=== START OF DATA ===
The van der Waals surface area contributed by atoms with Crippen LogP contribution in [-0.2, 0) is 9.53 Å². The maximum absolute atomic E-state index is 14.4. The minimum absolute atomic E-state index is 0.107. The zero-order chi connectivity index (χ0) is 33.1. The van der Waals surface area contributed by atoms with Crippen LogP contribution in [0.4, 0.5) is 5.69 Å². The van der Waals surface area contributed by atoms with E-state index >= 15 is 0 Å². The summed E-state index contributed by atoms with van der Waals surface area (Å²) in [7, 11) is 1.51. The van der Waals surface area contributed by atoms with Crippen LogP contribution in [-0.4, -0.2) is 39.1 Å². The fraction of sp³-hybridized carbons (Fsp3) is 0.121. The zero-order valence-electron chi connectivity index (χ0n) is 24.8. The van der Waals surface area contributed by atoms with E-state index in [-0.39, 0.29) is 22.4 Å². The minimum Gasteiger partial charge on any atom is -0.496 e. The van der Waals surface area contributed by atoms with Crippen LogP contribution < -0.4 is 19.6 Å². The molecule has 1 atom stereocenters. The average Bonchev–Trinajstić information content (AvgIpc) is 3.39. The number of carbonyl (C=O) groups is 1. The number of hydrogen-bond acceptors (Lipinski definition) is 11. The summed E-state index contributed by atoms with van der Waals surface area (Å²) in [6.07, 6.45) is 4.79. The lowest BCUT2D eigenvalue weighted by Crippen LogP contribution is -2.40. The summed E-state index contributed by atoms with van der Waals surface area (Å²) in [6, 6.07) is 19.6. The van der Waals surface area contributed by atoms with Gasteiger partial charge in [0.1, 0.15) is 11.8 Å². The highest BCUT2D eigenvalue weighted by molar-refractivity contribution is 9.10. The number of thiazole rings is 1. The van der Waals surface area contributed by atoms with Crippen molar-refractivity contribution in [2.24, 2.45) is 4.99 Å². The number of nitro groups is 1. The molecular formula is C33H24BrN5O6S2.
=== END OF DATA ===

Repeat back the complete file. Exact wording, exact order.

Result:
The van der Waals surface area contributed by atoms with Crippen LogP contribution in [-0.2, 0) is 9.53 Å². The maximum absolute atomic E-state index is 14.4. The minimum absolute atomic E-state index is 0.107. The zero-order chi connectivity index (χ0) is 33.1. The van der Waals surface area contributed by atoms with Crippen LogP contribution in [0.4, 0.5) is 5.69 Å². The van der Waals surface area contributed by atoms with E-state index >= 15 is 0 Å². The summed E-state index contributed by atoms with van der Waals surface area (Å²) in [7, 11) is 1.51. The van der Waals surface area contributed by atoms with Crippen LogP contribution in [-0.4, -0.2) is 39.1 Å². The fraction of sp³-hybridized carbons (Fsp3) is 0.121. The zero-order valence-electron chi connectivity index (χ0n) is 24.8. The van der Waals surface area contributed by atoms with E-state index in [-0.39, 0.29) is 22.4 Å². The minimum Gasteiger partial charge on any atom is -0.496 e. The van der Waals surface area contributed by atoms with Crippen LogP contribution < -0.4 is 19.6 Å². The molecule has 1 atom stereocenters. The average Bonchev–Trinajstić information content (AvgIpc) is 3.39. The number of carbonyl (C=O) groups is 1. The number of hydrogen-bond acceptors (Lipinski definition) is 11. The summed E-state index contributed by atoms with van der Waals surface area (Å²) in [6.07, 6.45) is 4.79. The lowest BCUT2D eigenvalue weighted by Crippen LogP contribution is -2.40. The summed E-state index contributed by atoms with van der Waals surface area (Å²) in [6, 6.07) is 19.6. The van der Waals surface area contributed by atoms with Gasteiger partial charge in [0.1, 0.15) is 11.8 Å². The highest BCUT2D eigenvalue weighted by molar-refractivity contribution is 9.10. The number of thiazole rings is 1. The van der Waals surface area contributed by atoms with Crippen molar-refractivity contribution in [2.24, 2.45) is 4.99 Å². The number of nitro groups is 1. The molecular formula is C33H24BrN5O6S2.